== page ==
The thread by which Virender Sehwag's future hung going into the third Test against South Africa in Cape Town would appear to have snapped.
"He's certainly a concern, but he's certainly not our only batting concern at the moment," was as close as Greg Chappell came to confirming that India's patience had run out with the man who, out of form or not, still sends a chill down opponents' spines.
Sehwag scored just 89 runs in six innings in the series, 40 of those in one innings and 33 in another. He seemed to edge the ball more than he middled it, he never seemed to shy away from playing the big, booming drive. And that often cost him his wicket.
But the South Africans held firm that if anyone could take the series away from them, it was the redoubtable Viru. Their extra enthusiastic celebrations at his dismissal throughout the series suggested as much, and several of their players confirmed that he was the Indian batsman they feared most.
However, Sehwag's descent to number seven in first innings of the third Test wasn't so much a demotion as a lifeline. Sadly, his score of 40 meant he failed to grasp that lifeline firmly enough. Back at the top in the second innings, he scored just four.
"There are more questions than answers," Chappell said. "Over the next week or so, we're going to have to make some decisions, and there'll be a few guys under pressure for sure."
Then he added, with no prompting: "Karthik did a fabulous job in the first innings, then he kept wicket for 130 overs. He delivered as well as anyone could have under the circumstances."
Chappell seemed to be saying India would far rather have an opener who brought Karthik's diligent approach than Sehwag's potentially devastating but risky method. In fact, he was less than satisfied with the batsmen.
"The bowlers have done a pretty good job, and to miss out on an opportunity to win the series was pretty disappointing," he said. "Our batting was disappointing in the last two Tests. We're disappointed that we got away to a good start and then let it get away from us.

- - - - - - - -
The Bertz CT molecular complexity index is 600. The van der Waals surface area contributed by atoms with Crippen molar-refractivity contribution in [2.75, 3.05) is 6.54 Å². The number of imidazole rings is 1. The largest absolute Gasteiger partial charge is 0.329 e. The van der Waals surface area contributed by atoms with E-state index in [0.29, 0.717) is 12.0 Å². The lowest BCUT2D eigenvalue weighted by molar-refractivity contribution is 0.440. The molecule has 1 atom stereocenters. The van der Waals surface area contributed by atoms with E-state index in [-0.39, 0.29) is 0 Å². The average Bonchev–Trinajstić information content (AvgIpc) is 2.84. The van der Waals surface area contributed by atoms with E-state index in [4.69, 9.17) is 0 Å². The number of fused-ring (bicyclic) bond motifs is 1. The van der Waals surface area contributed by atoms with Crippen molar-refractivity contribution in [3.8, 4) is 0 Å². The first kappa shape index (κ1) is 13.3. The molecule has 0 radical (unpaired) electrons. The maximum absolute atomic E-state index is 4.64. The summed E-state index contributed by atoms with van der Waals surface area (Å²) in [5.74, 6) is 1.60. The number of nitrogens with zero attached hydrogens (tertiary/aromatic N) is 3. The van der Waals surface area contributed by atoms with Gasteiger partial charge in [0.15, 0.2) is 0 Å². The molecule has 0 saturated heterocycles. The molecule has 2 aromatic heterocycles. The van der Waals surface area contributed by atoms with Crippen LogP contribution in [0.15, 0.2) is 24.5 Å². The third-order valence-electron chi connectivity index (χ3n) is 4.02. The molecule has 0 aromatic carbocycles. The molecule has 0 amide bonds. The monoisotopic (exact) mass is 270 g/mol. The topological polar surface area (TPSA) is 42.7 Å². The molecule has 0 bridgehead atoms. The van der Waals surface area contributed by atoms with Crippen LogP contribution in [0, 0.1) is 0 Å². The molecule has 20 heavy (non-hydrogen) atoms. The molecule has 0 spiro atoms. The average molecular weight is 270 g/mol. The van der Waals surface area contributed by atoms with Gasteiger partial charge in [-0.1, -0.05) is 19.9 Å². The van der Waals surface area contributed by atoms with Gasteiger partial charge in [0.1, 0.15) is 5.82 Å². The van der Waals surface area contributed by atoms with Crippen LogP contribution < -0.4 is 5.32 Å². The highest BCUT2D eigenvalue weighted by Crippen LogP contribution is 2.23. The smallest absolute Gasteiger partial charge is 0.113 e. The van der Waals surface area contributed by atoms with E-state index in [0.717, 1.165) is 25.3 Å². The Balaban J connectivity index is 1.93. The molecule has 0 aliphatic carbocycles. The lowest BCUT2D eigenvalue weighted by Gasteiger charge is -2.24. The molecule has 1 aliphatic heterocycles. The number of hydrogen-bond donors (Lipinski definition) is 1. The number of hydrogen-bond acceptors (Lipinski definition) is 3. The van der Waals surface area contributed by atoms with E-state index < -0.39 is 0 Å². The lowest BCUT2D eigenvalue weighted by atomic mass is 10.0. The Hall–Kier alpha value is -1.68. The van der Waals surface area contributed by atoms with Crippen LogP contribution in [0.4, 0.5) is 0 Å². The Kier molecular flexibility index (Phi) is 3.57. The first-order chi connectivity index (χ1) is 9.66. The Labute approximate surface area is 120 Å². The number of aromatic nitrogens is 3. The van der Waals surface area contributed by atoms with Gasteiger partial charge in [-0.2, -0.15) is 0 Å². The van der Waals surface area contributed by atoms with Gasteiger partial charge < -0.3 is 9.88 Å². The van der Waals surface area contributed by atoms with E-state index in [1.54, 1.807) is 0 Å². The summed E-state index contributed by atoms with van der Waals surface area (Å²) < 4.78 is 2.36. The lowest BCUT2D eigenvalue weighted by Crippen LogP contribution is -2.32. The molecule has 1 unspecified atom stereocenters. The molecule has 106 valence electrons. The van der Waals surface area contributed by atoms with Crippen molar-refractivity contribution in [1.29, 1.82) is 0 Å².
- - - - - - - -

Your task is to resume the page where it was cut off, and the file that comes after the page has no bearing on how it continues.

"We've got to remember the positives as well... We won a Test for the first time in South Africa. That has to be enjoyed, but the edge has been taken off it a little by the batting in the last two Tests." Even the guts shown by Ganguly in several important innings wasn't enough to earn overt praise from Chappell. "He's done a good job," was the most positive comment Chappell could think of saying about the gutsy Ganguly, perhaps because of his unfortunate tendency on this tour to succumb to soft dismissals.
Chappell seemed to suggest that he would argue for a purge of ageing players who have not, by his standards, pulled their weight on tour.
"Some of the young boys performed very well, they showed they've got the skill and temperament to play Test cricket," he said. "Sree's bowling, for instance, has been outstanding."
There was also no shifting Chappell from the notion that India were correct to select Munaf ahead of Harbhajan Singh in the third Test despite a pitch that looked more like an Indian surface than a South African one.
"The choice was never between him (Munaf) and Harbhajan," Chappell held. "We wanted the balance of the batting and the bowling that we had. Harbhajan hasn't bowled for a month. We made the choices based on what we had and what we saw."
India came, saw, and were conquered. Again. When everyone has had their say and heads have stopped rolling, that's all that will remain.